Delegating 101: Because You Can’t Do Everything
My business is so small that I’m the general manager, assistant manager, shift manager and more. My budget doesn’t allow me to hire a manager, so how can I delegate duties to hourly employees?
Been there, done that. In my first year of business, I handled sales, marketing, web design and accounting. Oh, and I also took out the trash and mopped the floor. At some point, it became clear that I couldn’t do it all. So I enlisted help from the people closest to me who wanted me to succeed.
I tapped my mom, whose background was in the sales of children’s clothing and (later) antiques, to help me run my career expos geared toward women. A quick study, she became my de facto event planner in no time. My husband, a newspaper reporter, happily handled banking between interviews. I trained my aunt, a stay-at-home mom who loves to read novels, to make sales calls. Within months, she was a pro.
But eventually the generosity of friends and family wears out, and you’ve got to hire help.
Delegating to part-time help will reduce your to-do list
The solution: an hourly assistant skilled enough to take on multiple roles. Mindy Black, esthetician and owner of Inner Beauty Skincare Inc. in Lake Mary, Florida, says that with enough prescreening, you can identify a worker to make your life so much smoother.
“The hourly assistant takes on the role of office manager, marketing manager or, if they’re OK with it, director of organized chaos,” she says. “I have set tasks and office responsibilities that my assistants [one per shift] are responsible for that are clearly defined in the job description and again during the interview.”
Black says her assistants manage her social media accounts, handle daily bookkeeping, set up appointments and field calls.
“They knew how to do all of this already,” Black says. “I just reinforced those skills and tailored them to my business during training.”
To figure out the best arrangement for your needs, first determine the duties you must handle. Then figure out what duties you can delegate to someone else.
Black says her role is communicator in chief.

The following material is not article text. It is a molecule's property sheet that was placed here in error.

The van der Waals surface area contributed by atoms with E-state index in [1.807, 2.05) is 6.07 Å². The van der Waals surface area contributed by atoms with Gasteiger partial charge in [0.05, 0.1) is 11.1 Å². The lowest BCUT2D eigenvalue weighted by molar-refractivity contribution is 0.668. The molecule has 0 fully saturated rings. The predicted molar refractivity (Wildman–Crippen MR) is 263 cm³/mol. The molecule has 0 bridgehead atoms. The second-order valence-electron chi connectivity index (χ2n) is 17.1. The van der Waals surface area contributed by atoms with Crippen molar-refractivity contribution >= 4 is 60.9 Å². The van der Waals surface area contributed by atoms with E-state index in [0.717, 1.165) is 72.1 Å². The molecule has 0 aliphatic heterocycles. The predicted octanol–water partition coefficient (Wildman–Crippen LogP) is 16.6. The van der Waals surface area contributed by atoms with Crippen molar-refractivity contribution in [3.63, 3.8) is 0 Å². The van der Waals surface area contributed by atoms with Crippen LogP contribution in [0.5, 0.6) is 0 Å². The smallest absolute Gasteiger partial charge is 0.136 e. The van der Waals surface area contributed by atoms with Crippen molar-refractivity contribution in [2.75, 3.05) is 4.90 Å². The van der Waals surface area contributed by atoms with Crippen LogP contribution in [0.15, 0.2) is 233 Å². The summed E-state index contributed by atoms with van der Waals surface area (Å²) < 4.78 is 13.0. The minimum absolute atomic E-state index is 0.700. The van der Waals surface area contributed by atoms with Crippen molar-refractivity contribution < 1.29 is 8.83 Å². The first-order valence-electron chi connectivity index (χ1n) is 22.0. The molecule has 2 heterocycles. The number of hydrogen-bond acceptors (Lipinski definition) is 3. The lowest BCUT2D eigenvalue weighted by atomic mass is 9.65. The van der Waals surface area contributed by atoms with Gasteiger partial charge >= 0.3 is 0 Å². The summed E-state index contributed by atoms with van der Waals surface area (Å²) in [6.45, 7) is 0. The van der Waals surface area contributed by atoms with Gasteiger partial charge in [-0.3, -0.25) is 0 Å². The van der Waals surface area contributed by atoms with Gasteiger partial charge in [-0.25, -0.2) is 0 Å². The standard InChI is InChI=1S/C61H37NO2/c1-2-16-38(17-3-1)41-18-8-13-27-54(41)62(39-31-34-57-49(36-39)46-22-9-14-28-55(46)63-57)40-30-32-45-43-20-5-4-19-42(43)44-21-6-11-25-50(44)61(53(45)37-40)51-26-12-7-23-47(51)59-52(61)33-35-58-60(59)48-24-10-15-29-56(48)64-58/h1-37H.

“I check in and ask what has been accomplished. If there’s something that needs my special attention, I work with them to get that task done efficiently,” says Black, adding that her assistants are able to do most things independently.
It’s a mistake to assume that hourly workers are capable of performing only menial tasks. Ask what they have an interest in learning and tackling and delegate those tasks to them. People love to be challenged, especially when there’s an incentive built in and when they feel appreciated and valued.
Consider creating an internship or apprenticeship
Alternatively, create an internship or apprentice program. If you feel you can teach someone valuable skills about running a business (not simply obtain free labor, which is illegal) and also how to provide the support you need, consider it a viable option. Such an opportunity might appeal to students, as well as adults returning to the workforce and seeking current experience to beef up their résumés.
With any growing company, the reality is that its owner will ultimately need help.
“I like having my hand in everything to know what’s going on at all times,” Black says, “because at the end of the day it’s my business and my responsibility. But it’s essential to let go of some responsibilities and have faith in the people I hired to handle tasks that continue to move my company forward, while I focus on doing my job and being the face of my brand.”
This article was published in January 2015 and has been updated. Photo by Ground Picture/Shutterstock
Tory Johnson is CEO and founder of Spark & Hustle, a weekly contributor on ABC's Good Morning America and a contributing editor of SUCCESS magazine.
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